Then you want to measure everything out on your insulation foam. A ball point pen works best for marking your foam.  For my cornice I wanted it to be 16" from top to the tip of the triangle at the bottom so I started with a 16" x 40" rectangle for the main piece. I'll cut the triangle portion out later.

Then I cut out 2 rectangles that were 3" x 14", these will be the sides of my cornice.


  •  When you're cutting your foam, use a fresh blade. The sharper the better! If you start to get any snags in the foam, change your blade. I went through about 4 blades making 2 cornices. 
  • Keep the angle of your blade shallow. The more upright you are the more the blade will snag.  
  • When cutting, hold your ruler (it's best if it's a metal one) next to your line and cut up against the ruler. It will keep your cut steadier.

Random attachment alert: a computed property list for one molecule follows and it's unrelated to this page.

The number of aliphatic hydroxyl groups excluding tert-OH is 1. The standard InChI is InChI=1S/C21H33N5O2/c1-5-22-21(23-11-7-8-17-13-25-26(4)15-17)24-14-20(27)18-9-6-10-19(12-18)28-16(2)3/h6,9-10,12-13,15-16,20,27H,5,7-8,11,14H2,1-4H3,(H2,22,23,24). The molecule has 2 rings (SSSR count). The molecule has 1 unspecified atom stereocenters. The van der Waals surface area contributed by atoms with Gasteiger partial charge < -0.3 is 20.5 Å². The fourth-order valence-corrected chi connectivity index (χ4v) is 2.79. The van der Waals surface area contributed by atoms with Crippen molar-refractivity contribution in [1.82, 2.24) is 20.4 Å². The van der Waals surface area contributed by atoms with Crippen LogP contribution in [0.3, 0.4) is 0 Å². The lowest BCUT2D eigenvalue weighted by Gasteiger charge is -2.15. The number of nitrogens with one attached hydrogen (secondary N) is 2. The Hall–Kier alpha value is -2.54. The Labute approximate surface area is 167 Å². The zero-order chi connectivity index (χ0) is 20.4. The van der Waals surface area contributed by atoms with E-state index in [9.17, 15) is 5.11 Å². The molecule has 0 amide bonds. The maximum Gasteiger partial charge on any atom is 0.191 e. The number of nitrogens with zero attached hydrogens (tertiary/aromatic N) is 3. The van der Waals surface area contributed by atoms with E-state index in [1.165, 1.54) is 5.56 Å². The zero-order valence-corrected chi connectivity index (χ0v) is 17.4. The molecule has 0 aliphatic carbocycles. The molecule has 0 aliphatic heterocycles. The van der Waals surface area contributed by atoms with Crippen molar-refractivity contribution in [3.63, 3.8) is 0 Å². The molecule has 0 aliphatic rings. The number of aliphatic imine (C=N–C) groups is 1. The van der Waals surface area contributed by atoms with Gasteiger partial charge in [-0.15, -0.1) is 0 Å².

• And this style of knife works best, because the blade is long enough to cut all the way through the foam.  

Anyway, so this is when I cut out the point at the bottom of my cornice. To do this, I just found the center of one of the long sides, and then measured 14" down on the two short sides and connected the center to the 14" marks to get a nice even point. It helps if you cut from the outside edge in toward the point.

Okay, now it's time to assemble. Heat up the glue gun!

You want to glue the two 3" x 14" pieces to the sides to create the box.

Now, it's important to note that hot glue will eat away at the foam, somewhat. It's just because of the heat. You can use another glue, like Sobo craft glue if you want and it won't do this, but the drying time will be much longer (as in overnight) and I just reinforced my joints with duct tape and all is working out fine.

So if you go this route, just add some duct tape (mine is white) to both sides of all your joints.

Now is the time to check your fit, make sure the cornice will fit around the window. If it does, you're good to keep going.